Sunday, February 22, 2015

17. Bahamas Film Industry Icon relates to Black History Month from a worldwide cinema veiw.

Jefford Curre'

Bahamas Film Industry icon identifies with the challenges and triumphs that marks Black history Month


During this Black History month, Stars In Paradise will feature, an excerpt from "Jefford Curre' Epic Memoir".  This month's daily segments will be taken from the chapter titled, "Civilian Engagement".

Civilian Engagement  Excerpt No.17.
...........Contd. from excerpt No. 16. posted on February 21st 

There was no law against intelligence, so we organized the most high powered intelligent campaign and applied it in full force.  Within a short time, we had totally disorganized the enemy, cutting short their hopeful tentacles of organized crime, that could have had a grip on the Bahamas new number one industry.  We decided that day, that the Bahamas Film Industry should be open to every Bahamian who has an interest and the aptitude for the movie industry.  We believe that it should be the one thing that an individual could succeed at without having to be from a wealthy family, tight with government, or connected with any particular religious organization or political party.
Moviemakers stand in a class all by themselves, when it comes to telling palatable stories that would otherwise be overlooked, or ignored and that is a great responsibility.  Over the years the Bahamas indigenous movie industry has become our most reliable crisis prevention stabilizer.  It has proven to be a vehicle for free speech that no one is able to stop.  This position has been maintained at a very high cost, and each and every pioneering box-office entrepreneur has paid their price in full, in one way or another.  Indigenous movie making in the Bahamas will inevitably become the new pulpit.  The impact on our social and moral conscience is now heavily influenced by the craftsmanship of skillful indigenous moviemakers, more than any other source.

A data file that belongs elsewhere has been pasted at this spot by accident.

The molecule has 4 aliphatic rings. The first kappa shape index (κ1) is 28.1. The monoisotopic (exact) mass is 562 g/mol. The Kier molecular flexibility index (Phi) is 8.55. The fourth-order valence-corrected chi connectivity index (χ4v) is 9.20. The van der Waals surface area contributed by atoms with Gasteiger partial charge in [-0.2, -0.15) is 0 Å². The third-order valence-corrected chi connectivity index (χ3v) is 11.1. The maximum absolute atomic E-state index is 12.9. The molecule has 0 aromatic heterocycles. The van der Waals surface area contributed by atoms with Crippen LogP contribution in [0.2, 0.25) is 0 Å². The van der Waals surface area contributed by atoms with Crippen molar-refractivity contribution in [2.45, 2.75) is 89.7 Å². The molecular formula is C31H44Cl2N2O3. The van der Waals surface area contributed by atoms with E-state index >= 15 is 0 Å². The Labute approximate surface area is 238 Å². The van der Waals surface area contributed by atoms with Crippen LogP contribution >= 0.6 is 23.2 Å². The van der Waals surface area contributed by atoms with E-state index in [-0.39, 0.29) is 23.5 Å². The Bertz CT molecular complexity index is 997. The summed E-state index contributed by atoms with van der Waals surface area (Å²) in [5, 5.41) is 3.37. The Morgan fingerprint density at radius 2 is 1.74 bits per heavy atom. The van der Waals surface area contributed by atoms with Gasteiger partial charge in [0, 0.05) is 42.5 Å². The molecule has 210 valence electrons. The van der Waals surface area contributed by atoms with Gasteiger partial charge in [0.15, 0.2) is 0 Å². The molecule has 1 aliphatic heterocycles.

We believe freedom of speech is one of the most important tools a citizen can have.  Nothing personifies freedom of speech more vividly than the ability to tell stories through the art of movie making.  It was our determination to not let the Bahamas budding, new number one industry be used just as a tool to enslave Bahamians.  We did not think it should be an afterthought in an attempt to extend the tourist market.  We believe that it should be addressed with royal respect, in a manner that would open the gate to a new world of opportunities for a wider demographics.
On this note, as we now enter the official archives of Black History Month, let it be known throughout the land from sea to sea, that the Bahamian filmmaker is positioned to bring healing and progress to his heritage more than any other entity that exist.  Whether or not he/she chooses to embrace his/her position of honor, with integrity, would be clearly up to the individual.  But to those who have grasped the vision, recognized their uniqueness and have stepped forward,  I encourage you as you continue to grow by leaps and bounds and by the thousands.   At the start of the Bahamas Film Industry in 1994, I said in my first press interview from the Megavision Pictures Paradise Island base,  “We have been wisped as by magic and we’re standing now on the dawn of the Bahamas new number one industry.  Today,  I am much inspired by the success of the formation of an industry that should not have happened in the way it did, and as a result, I give my encouragement to all filmmakers.  Don’t give up, always stand for what you know is right!  Continue to move onward, forward, upward, and together.

This is the final excerpt from the “Civilian Engagement” chapter which was taken from “Jefford Curre’ Epic memoir”.  Based on the number of visitors,  we can tell that you have enjoyed this Black History Month special.  Stay tune and keep up with

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